A beautiful mansion amongst the hills, a family of five siblings and their parents moving in- sounds like the perfect setting for a Gothic horror? The Haunting of Hill House, a series based on a 1959 novel by Shirley Jackson is so much more than that. At surface level this is a traditional horror story about each member of the family coming across supernatural phenomena and trying to overcome them. The thing about Gothic horror is that it has lesser jump scares and longer moments of dread– which is definitely eerier.
The story moves back and forth in time from their childhood and their stay at the house to their current life. Through this timeline, the horrific events happened during that one summer they spent in Hill House is revealed. Each sibling and even the parents experience the ghosts differently. Their interaction with the supernatural is very personal and they are pushed deeper into their psychological terrors.
A metaphor for trauma
Although the show has sufficient elements of a psychological thriller, grief and trauma are the underlying themes that are so prominent once you take a closer look. As the show progresses, it comes as a shocking revelation that the Hill House itself could be a metaphor for pain and trauma. The house is very good at distorting reality. Like I mentioned earlier, no member of the family experiences the ghosts in the same way. The same events are perceived differently by everyone and the reasons are explored too.
“It watches,” he added suddenly. “The house. It watches every move you make.”
The children after growing up are screaming examples of what happens when trauma is left unexplored and buried. They carry their demons with them into adulthood because, well the effects of trauma cannot be escaped. They manifest themselves in terrible ways.
“A ghost can be a lot of things. A memory, a daydream, a secret. Grief, anger, guilt. But, in my experience, most times they’re just what we want to see.”
Mental illness- no longer a euphemism
Popular culture often portrayed mental illness in a very sinister way through the dark and dingy psychiatric homes such as in American Horror Story- Asylum, or dangerous psychopaths with traumatic childhoods like in Hannibal Lecter who all very well fit into identifiable symptoms of mental disorders. This show uses a different method altogether- to portray mental illness very explicitly, while making use of the supernatural. The characters see ghosts but there is always a realist who tells them they’re imagining it all, much like how the stigma around mental health makes a lot of us live in denial. The loneliness that comes with this stigma is deafening and frightening.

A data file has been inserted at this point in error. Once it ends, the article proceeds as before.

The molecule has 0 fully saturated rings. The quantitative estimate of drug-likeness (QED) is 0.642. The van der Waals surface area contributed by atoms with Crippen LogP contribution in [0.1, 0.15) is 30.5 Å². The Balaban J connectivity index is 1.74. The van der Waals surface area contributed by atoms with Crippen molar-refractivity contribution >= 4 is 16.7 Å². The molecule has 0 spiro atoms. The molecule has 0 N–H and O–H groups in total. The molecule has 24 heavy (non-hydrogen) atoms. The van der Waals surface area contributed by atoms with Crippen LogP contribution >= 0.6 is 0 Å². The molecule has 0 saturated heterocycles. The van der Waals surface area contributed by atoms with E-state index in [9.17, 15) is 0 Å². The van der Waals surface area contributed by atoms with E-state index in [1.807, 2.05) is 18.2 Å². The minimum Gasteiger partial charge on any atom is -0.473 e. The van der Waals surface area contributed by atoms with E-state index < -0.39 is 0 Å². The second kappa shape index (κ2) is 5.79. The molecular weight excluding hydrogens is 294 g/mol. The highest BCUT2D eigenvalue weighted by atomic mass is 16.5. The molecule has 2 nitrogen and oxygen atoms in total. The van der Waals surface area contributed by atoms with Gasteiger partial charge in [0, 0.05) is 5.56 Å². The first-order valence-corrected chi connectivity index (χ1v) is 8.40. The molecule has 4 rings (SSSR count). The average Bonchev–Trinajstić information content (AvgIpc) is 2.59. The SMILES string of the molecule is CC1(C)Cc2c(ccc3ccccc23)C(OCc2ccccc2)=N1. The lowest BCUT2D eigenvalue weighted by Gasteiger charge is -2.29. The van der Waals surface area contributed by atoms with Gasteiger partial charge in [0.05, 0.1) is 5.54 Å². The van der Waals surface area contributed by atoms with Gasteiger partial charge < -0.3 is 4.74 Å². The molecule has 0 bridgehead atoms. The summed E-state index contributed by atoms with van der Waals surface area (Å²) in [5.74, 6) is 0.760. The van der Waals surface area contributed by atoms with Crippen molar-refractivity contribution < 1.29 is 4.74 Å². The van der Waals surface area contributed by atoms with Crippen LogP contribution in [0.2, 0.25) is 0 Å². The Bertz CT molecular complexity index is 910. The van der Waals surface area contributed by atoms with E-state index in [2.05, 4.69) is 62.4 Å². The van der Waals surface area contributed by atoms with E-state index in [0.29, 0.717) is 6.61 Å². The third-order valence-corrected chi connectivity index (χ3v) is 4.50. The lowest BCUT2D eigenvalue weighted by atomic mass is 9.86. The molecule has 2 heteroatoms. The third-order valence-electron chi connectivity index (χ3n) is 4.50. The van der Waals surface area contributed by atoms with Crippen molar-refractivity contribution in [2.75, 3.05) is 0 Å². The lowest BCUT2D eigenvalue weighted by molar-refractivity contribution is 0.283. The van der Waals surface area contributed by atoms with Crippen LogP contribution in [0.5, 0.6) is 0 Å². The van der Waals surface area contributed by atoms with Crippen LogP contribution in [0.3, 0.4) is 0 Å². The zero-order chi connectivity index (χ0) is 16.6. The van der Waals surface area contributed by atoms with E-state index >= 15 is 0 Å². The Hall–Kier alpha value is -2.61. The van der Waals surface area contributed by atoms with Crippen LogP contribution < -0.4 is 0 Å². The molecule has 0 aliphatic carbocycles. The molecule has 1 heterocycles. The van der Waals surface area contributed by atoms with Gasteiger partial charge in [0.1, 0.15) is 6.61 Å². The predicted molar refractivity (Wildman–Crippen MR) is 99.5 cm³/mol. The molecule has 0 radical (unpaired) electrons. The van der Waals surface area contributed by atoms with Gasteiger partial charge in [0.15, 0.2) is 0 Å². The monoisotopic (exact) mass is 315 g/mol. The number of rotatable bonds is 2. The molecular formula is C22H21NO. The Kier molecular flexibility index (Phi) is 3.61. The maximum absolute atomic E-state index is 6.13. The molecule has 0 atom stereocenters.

The show does its best to give words, emotions and most importantly evocative visuals to mental illness- the lack of which is one of the main reasons mental health is swept under the carpet, never to be addressed.
“All those colors. They’re all gone now, Hugh. And there’s only one left. I’m scared. That’s all I am. There’s nothing left. I’m only scared.”
It is a show with plots that are nothing short of complicated- similar to the human mind dealing with several stages of trauma. The Haunting at Hill House plays with genres precariously; switching between the Gothic setting and modern 21st century, downright terrifying scares to grief in a family drama, and this I feel took away the clichéd effect that typical horror shows have, thereby making it a satisfyingly cathartic experience.
The ending leaves us wondering if all the events are supernatural or purely manifestations of a traumatized mind. Mental health for long has been an uncertain battle and drawing a similarity between it and horror is a very fascinating way to bring about social awareness around the topic.
My rating for this show and its portrayal of mental health:
This post is a part of Blogchatter’s initiative to spread awareness around Mental Health. If my analysis of this show interested you, you might also want to check out more books, shows and movies that talk about mental health here.
3 Comments Add yours
The show sounds interesting, I have to check this out. You have well established the relevance between the show and mental health trauma, to which the family had gone through.
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It is a good watch, you won’t regret:)